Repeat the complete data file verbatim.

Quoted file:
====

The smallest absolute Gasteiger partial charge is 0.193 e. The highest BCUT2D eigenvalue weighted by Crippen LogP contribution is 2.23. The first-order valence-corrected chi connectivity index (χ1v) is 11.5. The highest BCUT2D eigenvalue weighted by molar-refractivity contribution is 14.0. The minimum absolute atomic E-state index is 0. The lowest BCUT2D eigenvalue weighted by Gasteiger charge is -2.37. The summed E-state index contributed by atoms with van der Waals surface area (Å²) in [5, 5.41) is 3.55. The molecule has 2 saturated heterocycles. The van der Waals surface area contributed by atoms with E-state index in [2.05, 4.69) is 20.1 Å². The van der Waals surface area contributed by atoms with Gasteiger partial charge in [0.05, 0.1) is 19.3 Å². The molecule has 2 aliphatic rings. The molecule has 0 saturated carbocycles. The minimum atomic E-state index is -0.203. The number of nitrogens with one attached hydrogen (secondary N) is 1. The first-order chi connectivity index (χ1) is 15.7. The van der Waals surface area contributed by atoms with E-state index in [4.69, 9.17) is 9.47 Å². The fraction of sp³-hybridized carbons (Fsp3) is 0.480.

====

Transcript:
The smallest absolute Gasteiger partial charge is 0.193 e. The highest BCUT2D eigenvalue weighted by Crippen LogP contribution is 2.23. The first-order valence-corrected chi connectivity index (χ1v) is 11.5. The highest BCUT2D eigenvalue weighted by molar-refractivity contribution is 14.0. The minimum absolute atomic E-state index is 0. The lowest BCUT2D eigenvalue weighted by Gasteiger charge is -2.37. The summed E-state index contributed by atoms with van der Waals surface area (Å²) in [5, 5.41) is 3.55. The molecule has 2 saturated heterocycles. The van der Waals surface area contributed by atoms with E-state index in [2.05, 4.69) is 20.1 Å². The van der Waals surface area contributed by atoms with Gasteiger partial charge in [0.05, 0.1) is 19.3 Å². The molecule has 2 aliphatic rings. The molecule has 0 saturated carbocycles. The minimum atomic E-state index is -0.203. The number of nitrogens with one attached hydrogen (secondary N) is 1. The first-order chi connectivity index (χ1) is 15.7. The van der Waals surface area contributed by atoms with E-state index in [4.69, 9.17) is 9.47 Å². The fraction of sp³-hybridized carbons (Fsp3) is 0.480.